Saturday 22 October 2016

Ireland and Brexit

The impact of Brexit on Ireland is likely to be considerable and indeed is beginning already as the falling value of the pound makes Irish exports to the UK, its biggest export market, much more expensive. At the same time, and for the same reason, shoppers from the republic are driving to the north in search of cheap purchases.

These two immediate developments from the vote point to what will be longer term consequences when Brexit actually occurs. The Irish economy is intimately interlinked with that of the UK, for reasons of history and geographic proximity, to a greater extent than that of any other EU country. Thus, recently, the Irish government announced a so-called ‘Brexit proof budget’ to try to deal with some of the anticipated effects. For Ireland’s economy, almost as much as that of the UK, it will matter greatly whether Brexit turns out to be hard or soft. It may be that Ireland experiences some economic benefits, for example in attracting inward investment, financial services and students if the UK leaves the single market. It is certainly the case that they are already experiencing an upsurge of applications for passports from eligible Brits who want to retain EU movement rights. Nevertheless, Irish PM Enda Kenny recently stated that Brexit would be an “economic disaster” for the Irish Republic.

However, the economic effects are not even the most important thing at stake. More profound is that a hard Brexit would have multiple consequences for the Northern Ireland peace process which was possible in part because of the fact that both the UK and Ireland were within the EU. Most obviously, a hard Brexit would make it highly likely that a hard border would need to be in place between single market Ireland and the North. This would occur both because (on one version of hard Brexit) there would need to be customs points and (on any version) immigration controls. This would violate on of the basic tenets of the – still, it should be recalled, fragile – peace agreement, with possibly violent consequences, as a former senior police officer has recently warned. Such worries are exacerbated by the fact that Northern Ireland, like Scotland, voted to stay in the EU.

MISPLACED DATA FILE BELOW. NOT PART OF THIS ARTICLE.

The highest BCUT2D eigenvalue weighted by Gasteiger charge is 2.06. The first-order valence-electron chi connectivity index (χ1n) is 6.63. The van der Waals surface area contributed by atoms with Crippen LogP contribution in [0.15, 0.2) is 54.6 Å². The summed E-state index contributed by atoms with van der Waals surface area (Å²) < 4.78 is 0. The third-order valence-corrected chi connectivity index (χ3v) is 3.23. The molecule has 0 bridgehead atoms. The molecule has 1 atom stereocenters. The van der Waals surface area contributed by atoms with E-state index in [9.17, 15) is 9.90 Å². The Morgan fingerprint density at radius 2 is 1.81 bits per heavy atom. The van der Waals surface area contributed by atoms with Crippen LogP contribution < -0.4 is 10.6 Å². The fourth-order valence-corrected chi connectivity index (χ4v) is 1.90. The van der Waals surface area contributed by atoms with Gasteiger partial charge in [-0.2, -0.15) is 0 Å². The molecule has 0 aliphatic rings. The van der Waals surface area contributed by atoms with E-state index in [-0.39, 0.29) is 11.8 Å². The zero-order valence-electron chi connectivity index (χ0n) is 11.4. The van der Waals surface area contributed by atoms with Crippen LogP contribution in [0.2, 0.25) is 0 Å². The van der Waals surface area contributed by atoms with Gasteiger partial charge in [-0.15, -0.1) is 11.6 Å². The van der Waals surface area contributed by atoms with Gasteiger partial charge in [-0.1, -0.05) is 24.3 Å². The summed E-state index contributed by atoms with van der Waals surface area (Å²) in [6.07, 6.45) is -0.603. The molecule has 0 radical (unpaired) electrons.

It has been mooted that immigration controls could be managed at point of entry to Ireland, by the Irish border police. That in itself would be a rather strange outcome of leave campaign that made much of ‘controlling our own borders’. It is in any case unclear how it would work, since EU nationals could pass quite legally into Ireland under free movement rules, and then proceed unchecked into the UK. Some Brexiters imagine that this is not an issue because the common travel area agreement between the UK and Ireland pre-exists the EU and could simply continue as it always has done. But of course this also means it preceded the existence of a continent-wide single market with free movement of people.

The conundrums and dangers of Brexit for the peace process were raised several times by the remain campaign, including in a joint visit to Belfast by former PMs John Major and Tony Blair, but dismissed (of course) as irresponsible scaremongering. As the novelist Eimear McBride put it:

“that this delicate, hard-won and harder-maintained web of hope has been so carelessly, thoughtlessly jeopardised by a handful of bloviating careerists unashamed to fan fear and division in British society in order to achieve their personal ambitions is a disgrace they will forever bear.”

Spare a thought, too, for the even less reported situation of Gibraltar, which voted by an astonishing 96% to stay in the EU. Like Northern Ireland, here too there is a land border between the UK and the EU, and a disputed territory (with Spain). Brexit means a crisis for them, as it does for the 2M or so British people living in EU countries and who now face massive uncertainty about their status as regards residency and health care, and with the many pensioners amongst them having already taken a direct hit to their incomes because of the collapse of the pound.

Update (11/02/18): The claim that the UK is Ireland's largest export market though widely made turns out to be incorrect. Various rankings are given, but a BBC Reality Check of December 2017 states the UK to be Ireland's second largest export market. At all events, Ireland is one of the EU-27 countries most affected economically (and politically) by Brexit.

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